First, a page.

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Original Contribution |

Clinical and Angiographic Characteristics of Exertion-Related Acute Myocardial Infarction FREE

Satyendra Giri, MD, MPH; Paul D. Thompson, MD; Francis J. Kiernan, MD; Jonathan Clive, PhD; Daniel B. Fram, MD; Joseph F. Mitchel, DO; Jeffrey A. Hirst, MD; Raymond G. McKay, MD; David D. Waters, MD
[+] Author Affiliations

Author Affiliations: Division of Cardiology, Hartford Hospital, Hartford, Conn.


JAMA. 1999;282(18):1731-1736. doi:10.1001/jama.282.18.1731.
Text Size: A A A
Published online

Context Vigorous physical exertion transiently increases the risk of acute myocardial infarction (MI), but little is known about the clinical characteristics of exertion-related MI.

Objective To compare the clinical and angiographic characteristics of patients who had an exertion-related acute MI vs those who experienced an MI not related to exertion.

Design and Setting Prospective observational cohort study of patients with an acute MI referred to a tertiary care hospital for primary angioplasty.

Patients Of 1048 patients with acute MI, 640 (64 who experienced an exertion-related MI and 576 who did not) were selected for treatment with primary angioplasty and admitted between August 1995 and November 1998.

Main Outcome Measures Clinical characteristics of the patients, including their habitual physical activity (determined by the Framingham Physical Activity Index and the Lipid Research Clinic Physical Activity Questionnaire), angiographic findings during coronary angiography, and the relative risk (RR) of MI during exertion.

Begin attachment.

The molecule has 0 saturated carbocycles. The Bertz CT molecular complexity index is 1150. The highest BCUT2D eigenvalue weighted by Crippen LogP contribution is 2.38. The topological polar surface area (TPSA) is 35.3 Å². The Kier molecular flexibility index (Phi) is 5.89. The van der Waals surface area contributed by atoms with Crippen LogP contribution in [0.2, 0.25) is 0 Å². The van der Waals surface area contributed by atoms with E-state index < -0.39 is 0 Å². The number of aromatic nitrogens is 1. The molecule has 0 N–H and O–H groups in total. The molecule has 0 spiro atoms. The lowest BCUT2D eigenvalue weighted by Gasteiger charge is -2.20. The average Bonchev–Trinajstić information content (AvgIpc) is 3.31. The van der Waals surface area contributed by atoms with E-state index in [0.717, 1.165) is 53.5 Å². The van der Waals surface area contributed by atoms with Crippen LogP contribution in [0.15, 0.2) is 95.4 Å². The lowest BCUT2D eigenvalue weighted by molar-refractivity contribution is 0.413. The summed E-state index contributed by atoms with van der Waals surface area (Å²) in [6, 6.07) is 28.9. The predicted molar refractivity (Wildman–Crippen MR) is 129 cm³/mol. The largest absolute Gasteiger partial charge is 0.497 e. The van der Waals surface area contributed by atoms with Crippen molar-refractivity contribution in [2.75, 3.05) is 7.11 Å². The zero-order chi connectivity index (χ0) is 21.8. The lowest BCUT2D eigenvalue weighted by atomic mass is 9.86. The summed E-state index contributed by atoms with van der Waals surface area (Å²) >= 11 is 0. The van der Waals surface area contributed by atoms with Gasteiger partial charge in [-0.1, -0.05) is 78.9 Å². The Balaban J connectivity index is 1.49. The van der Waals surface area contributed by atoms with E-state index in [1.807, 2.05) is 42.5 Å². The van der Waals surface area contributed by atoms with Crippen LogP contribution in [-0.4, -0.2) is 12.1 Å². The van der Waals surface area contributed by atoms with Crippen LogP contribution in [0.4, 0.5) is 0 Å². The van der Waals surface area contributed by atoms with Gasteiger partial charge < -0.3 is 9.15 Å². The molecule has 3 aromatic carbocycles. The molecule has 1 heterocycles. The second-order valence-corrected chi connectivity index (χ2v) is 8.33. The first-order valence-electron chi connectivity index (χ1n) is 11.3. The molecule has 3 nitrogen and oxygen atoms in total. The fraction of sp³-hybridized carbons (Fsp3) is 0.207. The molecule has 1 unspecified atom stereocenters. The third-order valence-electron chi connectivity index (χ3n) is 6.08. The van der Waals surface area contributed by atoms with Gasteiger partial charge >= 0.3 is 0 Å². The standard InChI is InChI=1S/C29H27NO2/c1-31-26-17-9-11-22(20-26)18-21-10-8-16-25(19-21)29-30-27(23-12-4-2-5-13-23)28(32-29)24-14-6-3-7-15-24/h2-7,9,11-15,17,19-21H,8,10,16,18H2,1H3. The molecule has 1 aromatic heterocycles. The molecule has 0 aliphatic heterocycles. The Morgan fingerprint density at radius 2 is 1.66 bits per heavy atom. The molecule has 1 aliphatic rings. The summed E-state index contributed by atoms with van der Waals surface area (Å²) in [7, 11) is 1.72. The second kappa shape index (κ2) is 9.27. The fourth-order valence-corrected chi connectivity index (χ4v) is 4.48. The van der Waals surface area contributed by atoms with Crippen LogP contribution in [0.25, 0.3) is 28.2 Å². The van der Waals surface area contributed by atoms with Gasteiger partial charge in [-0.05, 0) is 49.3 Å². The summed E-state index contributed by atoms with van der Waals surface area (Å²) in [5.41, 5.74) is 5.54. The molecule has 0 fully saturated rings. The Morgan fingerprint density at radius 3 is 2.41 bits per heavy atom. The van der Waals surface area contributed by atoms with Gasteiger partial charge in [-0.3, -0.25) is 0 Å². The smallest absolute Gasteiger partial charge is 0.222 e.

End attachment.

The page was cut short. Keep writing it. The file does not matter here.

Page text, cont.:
Results Patients who experienced exertion-related MI were more frequently men (86% vs 68%), hyperlipidemic (62% vs 40%), and smokers (59% vs 37%), were more likely to present with ventricular fibrillation (20% vs 11%), Killip classification III or IV heart failure (44% vs 22%), single-vessel disease (50% vs 28%), and a large thrombus in the infarct artery (64% vs 35%) and were more likely to be classified as having very low or low activity (84% vs 66%). The RR of experiencing an MI during exertion was 10.1 times greater than the risk at other times (95% confidence interval [CI], 1.6-65.6), with the highest risk among patients classified as very low active (RR, 30.5; 95% CI, 4.4-209.9) and low active (RR, 20.9; 95% CI, 3.1-142.1).

Conclusion These results show that exertion-related MIs occur in habitually inactive people with multiple cardiac risk factors. These individuals may benefit from modest exercise training and aggressive risk-factor modification before they perform vigorous physical activity.

Epidemiological studies have documented that habitual physical activity reduces the population incidence of coronary heart disease, including myocardial infarction (MI) and cardiac death.1 On the other hand, vigorous physical activity can also acutely and transiently increase the risk of both of these cardiac events.25 Between 4% and 15% of MIs occur during or soon after vigorous exertion,6 making exertion one of the most common triggers of acute MI. Such events appear more frequent in patients with diabetes and habitually sedentary individuals,2 but little else is known about who develops an exertion-related cardiac event. Most studies of exertion-related sudden death cannot develop a clinical picture of the victims because of small sample sizes.4,5,7 The current study compared the clinical characteristics of patients who experienced an exertion-related MI with those who experienced MI not related to exertion.